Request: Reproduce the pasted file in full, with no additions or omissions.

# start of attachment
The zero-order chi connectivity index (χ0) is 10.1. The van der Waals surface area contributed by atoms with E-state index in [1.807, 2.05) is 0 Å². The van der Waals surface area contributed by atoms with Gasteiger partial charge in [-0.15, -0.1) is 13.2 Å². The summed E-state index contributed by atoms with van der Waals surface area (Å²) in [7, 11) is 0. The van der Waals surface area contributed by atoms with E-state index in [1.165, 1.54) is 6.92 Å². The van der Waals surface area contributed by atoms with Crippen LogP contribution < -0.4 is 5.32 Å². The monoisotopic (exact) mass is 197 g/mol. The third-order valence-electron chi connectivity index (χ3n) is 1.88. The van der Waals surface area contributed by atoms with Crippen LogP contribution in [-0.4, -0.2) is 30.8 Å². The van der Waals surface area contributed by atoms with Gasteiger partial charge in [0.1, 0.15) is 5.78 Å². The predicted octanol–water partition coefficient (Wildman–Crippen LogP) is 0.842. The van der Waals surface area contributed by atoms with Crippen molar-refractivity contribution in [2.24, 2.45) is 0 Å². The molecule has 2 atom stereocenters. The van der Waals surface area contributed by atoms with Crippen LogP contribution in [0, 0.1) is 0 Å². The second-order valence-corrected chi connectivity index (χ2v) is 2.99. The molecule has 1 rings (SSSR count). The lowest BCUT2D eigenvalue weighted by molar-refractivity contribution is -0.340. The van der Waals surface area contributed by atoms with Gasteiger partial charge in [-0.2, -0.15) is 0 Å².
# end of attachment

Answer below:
The zero-order chi connectivity index (χ0) is 10.1. The van der Waals surface area contributed by atoms with E-state index in [1.807, 2.05) is 0 Å². The van der Waals surface area contributed by atoms with Gasteiger partial charge in [-0.15, -0.1) is 13.2 Å². The summed E-state index contributed by atoms with van der Waals surface area (Å²) in [7, 11) is 0. The van der Waals surface area contributed by atoms with E-state index in [1.165, 1.54) is 6.92 Å². The van der Waals surface area contributed by atoms with Crippen LogP contribution < -0.4 is 5.32 Å². The monoisotopic (exact) mass is 197 g/mol. The third-order valence-electron chi connectivity index (χ3n) is 1.88. The van der Waals surface area contributed by atoms with Crippen LogP contribution in [-0.4, -0.2) is 30.8 Å². The van der Waals surface area contributed by atoms with Gasteiger partial charge in [0.1, 0.15) is 5.78 Å². The predicted octanol–water partition coefficient (Wildman–Crippen LogP) is 0.842. The van der Waals surface area contributed by atoms with Crippen molar-refractivity contribution in [2.24, 2.45) is 0 Å². The molecule has 2 atom stereocenters. The van der Waals surface area contributed by atoms with Crippen LogP contribution in [0, 0.1) is 0 Å². The second-order valence-corrected chi connectivity index (χ2v) is 2.99. The molecule has 1 rings (SSSR count). The lowest BCUT2D eigenvalue weighted by molar-refractivity contribution is -0.340. The van der Waals surface area contributed by atoms with Gasteiger partial charge in [-0.2, -0.15) is 0 Å².